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Australia's Abbott Calls Aboriginal Communities a 'Lifestyle Choice'

FILE - Australia's Prime Minister Tony Abbott speaks to the media during a press conference at the conclusion of the G-20 summit in Brisbane, Australia.

Australian Prime Minister Tony Abbott is coming under criticism after he lamented what he called the "lifestyle choices" of the country's remote indigenous community.

Abbott made the comments Tuesday in an interview with the Australian Broadcasting Corporation in which he defended his plan to shut down up to 150 Aboriginal communities.

The conservative prime minister said that if people wanted to live in remote locations, as many Aborigines do, "there's a limit to what you can expect the state to do for you."
"What we can't do is endlessly subsidize lifestyle choices if those lifestyle choices are not conducive to the kind of full participation in Australian society that everyone should have," he said.

The comments drew a sharp rebuke from many Australian politicians and analysts, including Warren Mundine, the prime minister's own chief adviser on Aboriginal affairs.

"It is not about a lifestyle, it is not like retiring and moving for a sea change, it is about thousands of years connection, their religious beliefs and the essence of who they are," Mundine told local media.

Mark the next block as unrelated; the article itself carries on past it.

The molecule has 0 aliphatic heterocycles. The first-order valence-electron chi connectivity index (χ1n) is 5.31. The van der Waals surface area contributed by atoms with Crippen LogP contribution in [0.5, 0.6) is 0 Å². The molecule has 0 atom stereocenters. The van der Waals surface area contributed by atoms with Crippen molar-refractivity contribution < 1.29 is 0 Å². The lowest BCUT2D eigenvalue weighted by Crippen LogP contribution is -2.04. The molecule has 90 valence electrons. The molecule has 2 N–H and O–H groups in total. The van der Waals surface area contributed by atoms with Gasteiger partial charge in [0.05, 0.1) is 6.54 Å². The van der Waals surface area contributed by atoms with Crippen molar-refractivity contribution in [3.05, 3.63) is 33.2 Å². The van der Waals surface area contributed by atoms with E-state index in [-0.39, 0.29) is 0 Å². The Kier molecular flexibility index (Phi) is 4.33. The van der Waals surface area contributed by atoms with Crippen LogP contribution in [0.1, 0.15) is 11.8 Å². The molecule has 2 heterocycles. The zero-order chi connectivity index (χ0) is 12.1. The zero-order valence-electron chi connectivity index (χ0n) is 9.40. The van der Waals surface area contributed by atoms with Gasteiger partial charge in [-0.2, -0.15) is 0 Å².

Australia's Aboriginal population, which has lived on the continent for at least 40,000 years, is severely disadvantaged in comparison to the rest of the country's citizens.

Many indigenous residents live in remote settlements, where persistent problems include a lack of proper education, as well as high unemployment and prison rates.

On Wednesday, Prime Minister Abbott defended his remarks, telling a Sydney radio station that he was only being "realistic."

"If you and I choose to live in a very remote place to what extent is the taxpayer obliged to subsidize our services? Now I think this is a very real question," Abbott said.

He also said it is "incredibly difficult for the kids to go to school, if there's only half a dozen of them, and getting teachers there is all but impossible."

Australia has about 670,000 indigenous people, just under three percent of the population. Most of Australia's residents are descendants of those who came from Britain, which first started a settlement in Australia in 1788.

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